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Kashmir’s ‘Great Winter’ adds charm to cold

SRINAGAR, India (AP) — The skies are overcast. On the plains, temperatures have dropped below freezing. High on the mountains, peaks are draped in thick snow.

This is the time of “Chillai Kalan,” also called “The Great Winter,” a Kashmiri phrase that defines the harshest 40 days of cold in disputed Kashmir that commence in late December and extend into January and early February.

Renowned for its breathtaking landscapes, Kashmir in winter transforms into a wonderland. Tourists fill its hotels to ski, sledge, and trek the Himalayan landscape.

But winter also brings the region’s most challenging weather conditions, affecting daily routines in agriculture, transportation and other livelihoods.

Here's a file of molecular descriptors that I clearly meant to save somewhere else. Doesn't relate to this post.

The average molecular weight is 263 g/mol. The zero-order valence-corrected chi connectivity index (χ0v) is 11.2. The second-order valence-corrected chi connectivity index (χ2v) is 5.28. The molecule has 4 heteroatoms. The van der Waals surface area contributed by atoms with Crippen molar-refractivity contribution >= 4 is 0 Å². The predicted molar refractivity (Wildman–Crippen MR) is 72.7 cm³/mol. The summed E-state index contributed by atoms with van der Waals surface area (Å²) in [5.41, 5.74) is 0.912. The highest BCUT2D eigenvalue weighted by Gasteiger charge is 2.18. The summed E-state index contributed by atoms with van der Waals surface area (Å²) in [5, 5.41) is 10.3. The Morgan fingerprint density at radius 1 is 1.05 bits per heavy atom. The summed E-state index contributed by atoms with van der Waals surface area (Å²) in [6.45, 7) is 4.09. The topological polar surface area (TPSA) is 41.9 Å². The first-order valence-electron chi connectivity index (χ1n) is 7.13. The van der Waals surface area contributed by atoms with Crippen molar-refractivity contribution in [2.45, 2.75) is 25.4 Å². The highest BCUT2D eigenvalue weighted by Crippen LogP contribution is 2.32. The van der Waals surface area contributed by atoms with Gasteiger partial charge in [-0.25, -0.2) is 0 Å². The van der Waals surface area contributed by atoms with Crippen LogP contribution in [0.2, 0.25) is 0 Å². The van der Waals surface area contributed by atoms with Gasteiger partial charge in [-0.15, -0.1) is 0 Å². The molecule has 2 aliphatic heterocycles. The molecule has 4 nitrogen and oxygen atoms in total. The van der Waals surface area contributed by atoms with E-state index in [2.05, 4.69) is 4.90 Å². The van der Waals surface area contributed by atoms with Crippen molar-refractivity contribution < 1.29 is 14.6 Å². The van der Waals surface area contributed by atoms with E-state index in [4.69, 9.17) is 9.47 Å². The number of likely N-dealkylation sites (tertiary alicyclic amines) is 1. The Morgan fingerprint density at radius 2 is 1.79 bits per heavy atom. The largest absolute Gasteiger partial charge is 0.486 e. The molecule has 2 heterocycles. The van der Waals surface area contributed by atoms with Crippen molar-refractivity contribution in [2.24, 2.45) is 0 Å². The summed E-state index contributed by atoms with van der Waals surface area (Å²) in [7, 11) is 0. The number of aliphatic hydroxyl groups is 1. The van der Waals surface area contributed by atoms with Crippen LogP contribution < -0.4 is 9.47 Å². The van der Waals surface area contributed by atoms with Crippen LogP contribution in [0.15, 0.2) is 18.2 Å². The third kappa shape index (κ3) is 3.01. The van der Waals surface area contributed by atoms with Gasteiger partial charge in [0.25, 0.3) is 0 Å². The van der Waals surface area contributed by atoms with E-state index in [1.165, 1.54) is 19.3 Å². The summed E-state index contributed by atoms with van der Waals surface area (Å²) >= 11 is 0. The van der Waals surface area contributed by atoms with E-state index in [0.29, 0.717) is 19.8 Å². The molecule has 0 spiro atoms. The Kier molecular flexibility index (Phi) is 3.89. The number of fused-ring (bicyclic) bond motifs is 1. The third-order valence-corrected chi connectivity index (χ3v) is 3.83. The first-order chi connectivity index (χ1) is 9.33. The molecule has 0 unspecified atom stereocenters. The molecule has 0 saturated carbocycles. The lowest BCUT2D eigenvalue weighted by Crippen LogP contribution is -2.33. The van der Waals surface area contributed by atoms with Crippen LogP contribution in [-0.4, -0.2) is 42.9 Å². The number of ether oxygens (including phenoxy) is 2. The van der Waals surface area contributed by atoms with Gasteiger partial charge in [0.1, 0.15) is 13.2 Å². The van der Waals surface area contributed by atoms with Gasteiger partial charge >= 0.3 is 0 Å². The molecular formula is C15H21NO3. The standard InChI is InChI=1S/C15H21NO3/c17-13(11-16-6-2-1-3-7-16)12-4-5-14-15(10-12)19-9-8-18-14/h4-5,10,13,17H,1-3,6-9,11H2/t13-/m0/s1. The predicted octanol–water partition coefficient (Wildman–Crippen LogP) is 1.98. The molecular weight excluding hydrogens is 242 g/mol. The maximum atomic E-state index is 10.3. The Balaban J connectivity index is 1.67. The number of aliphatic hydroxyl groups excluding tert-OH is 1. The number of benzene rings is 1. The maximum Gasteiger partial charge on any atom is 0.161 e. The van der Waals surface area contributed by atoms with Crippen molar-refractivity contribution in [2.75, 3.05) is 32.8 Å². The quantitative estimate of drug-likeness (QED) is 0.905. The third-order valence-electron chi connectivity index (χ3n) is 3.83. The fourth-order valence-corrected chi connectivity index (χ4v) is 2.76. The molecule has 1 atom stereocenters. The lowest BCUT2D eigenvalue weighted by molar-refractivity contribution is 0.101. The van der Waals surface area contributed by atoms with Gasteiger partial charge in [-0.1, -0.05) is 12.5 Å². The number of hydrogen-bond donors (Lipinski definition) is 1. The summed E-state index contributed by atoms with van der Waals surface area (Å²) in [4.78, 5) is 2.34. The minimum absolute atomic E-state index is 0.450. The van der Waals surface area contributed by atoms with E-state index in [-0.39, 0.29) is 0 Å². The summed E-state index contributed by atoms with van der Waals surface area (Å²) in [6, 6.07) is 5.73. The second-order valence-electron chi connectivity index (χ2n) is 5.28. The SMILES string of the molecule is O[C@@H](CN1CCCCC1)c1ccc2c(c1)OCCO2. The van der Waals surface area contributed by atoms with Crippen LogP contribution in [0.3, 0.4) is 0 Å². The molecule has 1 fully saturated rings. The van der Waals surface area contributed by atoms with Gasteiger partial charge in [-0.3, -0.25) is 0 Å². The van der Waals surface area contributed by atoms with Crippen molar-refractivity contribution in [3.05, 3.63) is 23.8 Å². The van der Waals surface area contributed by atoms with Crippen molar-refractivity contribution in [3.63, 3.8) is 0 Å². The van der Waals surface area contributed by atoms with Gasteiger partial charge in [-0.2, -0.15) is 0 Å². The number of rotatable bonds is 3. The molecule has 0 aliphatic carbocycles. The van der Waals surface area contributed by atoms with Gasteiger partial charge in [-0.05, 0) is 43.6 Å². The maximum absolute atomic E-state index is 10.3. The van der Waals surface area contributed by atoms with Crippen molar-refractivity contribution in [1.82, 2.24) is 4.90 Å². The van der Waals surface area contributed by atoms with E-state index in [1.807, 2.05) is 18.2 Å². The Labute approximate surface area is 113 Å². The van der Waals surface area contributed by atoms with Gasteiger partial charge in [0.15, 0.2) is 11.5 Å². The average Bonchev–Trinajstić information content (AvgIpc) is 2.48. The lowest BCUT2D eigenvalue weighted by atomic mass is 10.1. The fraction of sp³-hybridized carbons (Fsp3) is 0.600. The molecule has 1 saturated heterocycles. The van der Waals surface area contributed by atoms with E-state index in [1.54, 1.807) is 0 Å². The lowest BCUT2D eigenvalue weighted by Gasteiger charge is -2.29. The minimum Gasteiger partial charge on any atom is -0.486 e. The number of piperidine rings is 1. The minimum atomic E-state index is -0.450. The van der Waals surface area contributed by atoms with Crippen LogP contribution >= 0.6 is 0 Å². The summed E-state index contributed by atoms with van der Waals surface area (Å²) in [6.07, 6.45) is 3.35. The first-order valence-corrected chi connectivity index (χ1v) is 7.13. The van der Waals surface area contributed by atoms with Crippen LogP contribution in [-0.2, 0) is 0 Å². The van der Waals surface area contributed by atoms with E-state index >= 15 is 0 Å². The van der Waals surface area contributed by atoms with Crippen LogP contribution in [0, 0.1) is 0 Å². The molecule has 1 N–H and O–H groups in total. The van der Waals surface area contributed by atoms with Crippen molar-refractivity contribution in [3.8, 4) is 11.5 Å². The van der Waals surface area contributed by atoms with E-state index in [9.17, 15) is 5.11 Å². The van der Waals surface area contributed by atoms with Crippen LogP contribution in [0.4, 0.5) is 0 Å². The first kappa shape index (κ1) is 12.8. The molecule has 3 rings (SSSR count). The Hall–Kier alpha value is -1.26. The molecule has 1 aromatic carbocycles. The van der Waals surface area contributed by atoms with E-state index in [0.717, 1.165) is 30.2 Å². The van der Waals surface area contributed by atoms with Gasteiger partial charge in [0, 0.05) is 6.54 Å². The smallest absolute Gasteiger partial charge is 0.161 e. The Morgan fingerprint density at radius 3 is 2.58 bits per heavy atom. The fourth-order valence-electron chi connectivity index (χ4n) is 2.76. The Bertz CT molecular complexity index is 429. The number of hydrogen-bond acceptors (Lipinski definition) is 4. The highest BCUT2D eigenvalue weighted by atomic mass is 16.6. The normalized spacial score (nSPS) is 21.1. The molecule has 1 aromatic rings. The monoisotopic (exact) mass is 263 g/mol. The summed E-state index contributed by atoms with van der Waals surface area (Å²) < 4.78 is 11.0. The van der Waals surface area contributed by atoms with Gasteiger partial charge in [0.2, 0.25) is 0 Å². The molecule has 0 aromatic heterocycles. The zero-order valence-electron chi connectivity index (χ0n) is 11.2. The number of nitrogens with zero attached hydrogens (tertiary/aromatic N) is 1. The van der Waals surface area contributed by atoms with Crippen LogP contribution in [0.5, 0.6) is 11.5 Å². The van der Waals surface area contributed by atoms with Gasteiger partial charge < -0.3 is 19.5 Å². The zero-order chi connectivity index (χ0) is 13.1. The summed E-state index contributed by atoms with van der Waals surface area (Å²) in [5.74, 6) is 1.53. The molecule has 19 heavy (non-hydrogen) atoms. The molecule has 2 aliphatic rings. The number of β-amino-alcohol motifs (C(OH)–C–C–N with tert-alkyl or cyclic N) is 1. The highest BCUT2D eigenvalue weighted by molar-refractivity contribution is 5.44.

For locals, the major source of heat is the kanger, a pot filled with hot coal embers tucked inside their pheran, a traditional knee-length cloak. Almost ensnared by its warmth, people only step outside for work and other essentials.

The subzero temperatures in Kashmir, a disputed region between India and Pakistan that has been marred by decades of conflict, also coincide with frequent power cuts. It is one of the idyllic valley’s long-standing, unresolved crises.

This year the unscheduled power outages, sometimes lasting 12 to 16 hours, have disrupted patient care for those with respiratory illnesses and affected businesses.

Residents have long accused New Delhi of stifling their hydropower potential, as most of such power produced locally goes to various Indian states, leaving 13 per cent for Kashmir. The region must purchase electricity at higher prices from India’s northern grid to meet demand.

The stillness of winter in Kashmir, however, also offers a promise of vibrancy come spring. The cold rejuvenates fields and orchards, mainstays of the region’s economy, and the snow replenishes freshwater streams.

Tourists from Kenya sit by a bonfire outside a cottage in Drang village, northwest of Srinagar, Indian controlled Kashmir, December 21, 2023. PHOTO: AP
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